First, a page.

Kenyan Eliud Ngetich might be forgiven if he thinks he’s in Seattle or London because the winner of Shelter Island’s 2015 10K race ran it for the first time during a torrential rainstorm.
He returned to the Island Friday in another torrential rainstorm, but is hoping Saturday will bring dry weather.
Invited back this year and participating in a pre-race WLNG radio interview show Friday afternoon, Mr. Ngetich was faced with rain so heavy that he could barely be heard above the sound of the pounding on an protective awning outside the American Legion Hall.
Show host Dr. Frank Adipietro, the voice of the Island’s 38th Annual 10K, admitted he could barely concentrate on his questions or hear the answers he was getting from Mr. Ngetich, Olympians Joan Benoit-Samuelson and Bill Rodgers and Dr. Adipietro’s wife, race director Mary Ellen Adipietro.
Mr. Ngetich’s goal, of course, is to win Saturday’s race on the same course where he posted a time of 28:49 two years ago.
For both Ms. Benoit-Samuelson and Mr. Rodgers, this was also a return to Shelter Island where both have run the 10K many times.
“It’s got that small community feel to it,” Mr. Rodgers said.
He’s the winner of four New York and four Boston marathons and Ms. Benoit-Samuelson is the first woman to win an Olympic Gold Medal in the first year the marathon was opened to women in 1984 in Los Angeles.
Both said they return here year after year to be with old friends and to visit a town they’ve come to love.
The heart and soul of the race are the unheralded volunteers who work behind the scenes to ensure all are welcome and well attended to during their stay here, the runners agreed. The former Olympians have organized races and know the work that goes into running such an event.
Ms. Adipietro paid tribute to Edie Petry, a long-time volunteer who always brought positive energy and a wonderful sense of humor to the race. Ms. Petry died on June 9 and her funeral was Friday.
When they started running, the sort lacked the attention it has today, but came into its own in the 1980s, Mr. Rodgers said. For Ms. Benoit-Samuelson, it was Title IX legislation that opened the world of running to females. She recalled being in school where she had to wear a skirt or dress to class, but one day was allowed during a field event to wear pants and compete with boys, many of whom she beat.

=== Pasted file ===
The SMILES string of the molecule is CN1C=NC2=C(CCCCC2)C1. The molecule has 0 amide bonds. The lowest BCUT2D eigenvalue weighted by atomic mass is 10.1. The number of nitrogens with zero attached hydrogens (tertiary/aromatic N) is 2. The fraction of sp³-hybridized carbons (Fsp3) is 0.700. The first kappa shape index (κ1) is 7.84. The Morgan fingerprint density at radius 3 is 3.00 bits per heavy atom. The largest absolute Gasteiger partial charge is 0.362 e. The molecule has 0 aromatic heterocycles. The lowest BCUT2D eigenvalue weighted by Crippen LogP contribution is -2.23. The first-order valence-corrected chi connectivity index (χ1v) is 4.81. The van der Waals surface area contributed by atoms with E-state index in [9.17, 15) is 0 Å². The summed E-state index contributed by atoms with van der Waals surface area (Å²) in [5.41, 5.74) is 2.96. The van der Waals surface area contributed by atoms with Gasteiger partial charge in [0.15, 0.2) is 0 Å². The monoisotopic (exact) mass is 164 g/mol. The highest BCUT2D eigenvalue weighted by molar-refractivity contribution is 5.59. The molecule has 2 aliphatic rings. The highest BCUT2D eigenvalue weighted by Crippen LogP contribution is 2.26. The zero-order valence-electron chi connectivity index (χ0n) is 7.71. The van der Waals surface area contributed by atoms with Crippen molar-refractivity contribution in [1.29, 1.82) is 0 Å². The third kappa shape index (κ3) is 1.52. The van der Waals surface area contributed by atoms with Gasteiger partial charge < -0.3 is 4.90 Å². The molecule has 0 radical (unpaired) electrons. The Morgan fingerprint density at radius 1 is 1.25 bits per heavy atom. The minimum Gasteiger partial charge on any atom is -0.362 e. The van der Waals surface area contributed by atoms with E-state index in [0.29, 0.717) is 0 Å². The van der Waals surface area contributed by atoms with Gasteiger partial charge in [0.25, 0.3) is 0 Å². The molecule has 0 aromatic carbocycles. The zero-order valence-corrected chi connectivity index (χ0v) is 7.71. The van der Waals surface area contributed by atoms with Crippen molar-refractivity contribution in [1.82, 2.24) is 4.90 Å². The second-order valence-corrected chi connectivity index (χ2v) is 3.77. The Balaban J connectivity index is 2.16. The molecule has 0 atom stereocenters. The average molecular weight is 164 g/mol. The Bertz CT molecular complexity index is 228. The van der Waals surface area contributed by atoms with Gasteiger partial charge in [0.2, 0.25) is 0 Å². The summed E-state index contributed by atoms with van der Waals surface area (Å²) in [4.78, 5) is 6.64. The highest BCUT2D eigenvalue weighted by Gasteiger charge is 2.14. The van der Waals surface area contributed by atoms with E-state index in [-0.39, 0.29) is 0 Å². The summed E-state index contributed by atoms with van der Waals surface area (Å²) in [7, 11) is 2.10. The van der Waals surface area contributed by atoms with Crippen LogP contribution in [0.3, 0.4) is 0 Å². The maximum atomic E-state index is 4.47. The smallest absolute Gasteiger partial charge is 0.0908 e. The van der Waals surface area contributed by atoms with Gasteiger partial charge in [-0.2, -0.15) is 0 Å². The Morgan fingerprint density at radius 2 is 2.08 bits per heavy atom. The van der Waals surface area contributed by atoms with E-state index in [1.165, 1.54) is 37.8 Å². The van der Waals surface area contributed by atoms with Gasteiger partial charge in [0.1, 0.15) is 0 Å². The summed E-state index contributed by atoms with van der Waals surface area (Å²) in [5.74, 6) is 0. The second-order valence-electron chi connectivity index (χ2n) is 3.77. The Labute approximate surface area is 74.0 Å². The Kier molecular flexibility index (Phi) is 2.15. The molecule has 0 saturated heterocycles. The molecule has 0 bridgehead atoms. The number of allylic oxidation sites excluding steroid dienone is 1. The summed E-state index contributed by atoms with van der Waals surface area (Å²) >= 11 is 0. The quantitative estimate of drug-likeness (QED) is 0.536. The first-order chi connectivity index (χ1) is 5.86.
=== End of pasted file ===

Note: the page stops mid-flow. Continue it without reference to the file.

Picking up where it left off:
When she was growing up, people thought females shouldn’t run more than a mile at a time for fear they would be unable to bear children. She is a mother and recalled that when she started raising her children, she lost track of the meticulous records she once kept of her races.
“Runners are kind of explorers,” Mr. Rodgers said about the sport as it exists today.
“I tell people all the time, you don’t have to be a marathoner to be a runner,” Ms. Benoit-Samuelson said. “Running is for all the people; you don’t have to be an elite,” she said, referring to other sports where athletes shine.
While both Olympians say most of their best race moments these days are in encouraging young people to pursue the sport, they continue to run. Having just turned 60, Ms. Benoit-Samuelson is looking ahead to the Chicago Marathon where she hopes to be the first woman over 60 to run the race in less than three hours.
“I don’t have any rhyme or reason to my training,” she said. Nor does she pre-plan her races, but takes each course as it comes on the day of the race.
Mr. Ngetich, on the other hand, is only 23, and looking ahead to what he hopes will be the best part of his racing career. He hasn’t yet competed in a full marathon, but said, “It’s something that definitely will come later.”
Dr. Adipietro told Mr. Rodgers he inspired him to become a runner. Watching Mr. Rodgers run and win so often, Dr. Adipietro followed his father’s advice and began running.
“You guys changed everything,” Dr. Adipietro said to the two Olympians.
Members of Shelter Island School’s Running Club came by with questions for the runners, asking about race preparations, pre-race meals and even how the elites got over bad races.
“We’re not robots, we’re people,” Mr. Rodgers said, admitting there were races he dropped out of because he was doing so poorly.
Mr. Ngetich said he tries to think about his training and make changes for future races.
Everybody experiences some bad races and while you can try to figure out the reasons, what’s most important is to “run your own race and not think about what anybody else is doing,” Ms. Benoit-Samuelson said.
“It’s all about passion,” she told the young runners. “If you don’t have passion, you don’t have fire and if you don’t have fire, you can’t light anything,” she said.
Race time Saturday at 5:30 p.m. For those who haven’t pre-registered, you must do so between 11 a.m. and 4 p.m.
If you don’t pre-register, you can still run, but won’t get a race number and will have to track your own time, Ms. Adipietro said.